'Jupiter Odyssey' is a very complete summary of the Galileo Mission to Jupiter, covering the time from the mission's inception to just prior to the Cassini Jupiter encounter in December 2000. The book can be summarised in three sections - an Introduction, the Interplanetary Cruise, and the Orbital Tour. The introductory section starts with a brief overview of previous missions to the planet (the Pioneer and Voyager spacecraft) and then describes the Galileo spacecraft itself in some detail. The Interplanetary Cruise section covers Galileo's epic six-year journey through the Solar System on its way to Jupiter, and takes us on a detailed guided tour of the Venus, Earth, Gaspra and Ida asteroid encounters. The Jupiter atmosphere probe and Galileo's coverage of the Shoemaker-Levy 9 cometary impact are also described. All the ups and downs of this stage of the mission are described, from the surprising discovery of a moon around Ida to the near-disastrous loss of the High Gain Antenna and subsequent data recovery efforts. The remaining two-thirds of the book covers Galileo's Orbital Tour of the Jovian system with each target body being described in separate chapters. The discoveries made by Galileo are well reported and supported by an excellent selection of images. The book ends with a look forward to the Cassini Jupiter encounter (still to come when it was published) and the final stages of the Extended Galileo Mission. A very complete appendix of Jovian System data, nomenclature of the features on the Galilean satellites, a glossary, a bibliography and an index round off the book. I would say that David Harland has provided us with nothing less than the ultimate guide to the Galileo mission. 'Jupiter Odyssey' is very well written and is a joy to read. All the thrills and frustrations of a planetary mission are portrayed here, with many comments from scientists involved in the instrument design and data analysis adding colour to the descriptions. This is essential reading for anyone interested in the Galileo mission, Jupiter and its satellites, or planetary science in general!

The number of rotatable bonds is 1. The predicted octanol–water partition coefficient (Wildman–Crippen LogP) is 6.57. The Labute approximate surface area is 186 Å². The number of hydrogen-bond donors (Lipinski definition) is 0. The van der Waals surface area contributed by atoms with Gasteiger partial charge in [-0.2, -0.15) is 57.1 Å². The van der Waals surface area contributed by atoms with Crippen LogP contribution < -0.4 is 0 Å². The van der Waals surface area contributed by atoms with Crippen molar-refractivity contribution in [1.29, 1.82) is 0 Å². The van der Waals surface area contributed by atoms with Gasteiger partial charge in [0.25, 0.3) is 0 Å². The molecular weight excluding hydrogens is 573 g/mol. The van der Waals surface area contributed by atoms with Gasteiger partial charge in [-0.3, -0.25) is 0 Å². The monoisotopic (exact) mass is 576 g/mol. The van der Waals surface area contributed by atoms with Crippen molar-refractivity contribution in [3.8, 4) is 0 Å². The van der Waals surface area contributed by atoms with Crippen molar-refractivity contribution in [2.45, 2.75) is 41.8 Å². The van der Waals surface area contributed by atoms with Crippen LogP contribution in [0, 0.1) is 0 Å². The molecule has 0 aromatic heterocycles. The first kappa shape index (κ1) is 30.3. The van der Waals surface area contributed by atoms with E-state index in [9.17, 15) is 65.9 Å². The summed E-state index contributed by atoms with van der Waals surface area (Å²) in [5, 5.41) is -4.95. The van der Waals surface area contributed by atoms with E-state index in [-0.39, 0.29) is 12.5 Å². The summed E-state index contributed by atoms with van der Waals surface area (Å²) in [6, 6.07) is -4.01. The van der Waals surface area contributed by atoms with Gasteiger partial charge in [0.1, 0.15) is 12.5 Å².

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This is a comprehensive and thorough review of the Galileo mission to Jupiter by one of the best space historians in the business. Every fact, every pixel, every bit of data from this amazing mission is there. Brilliant.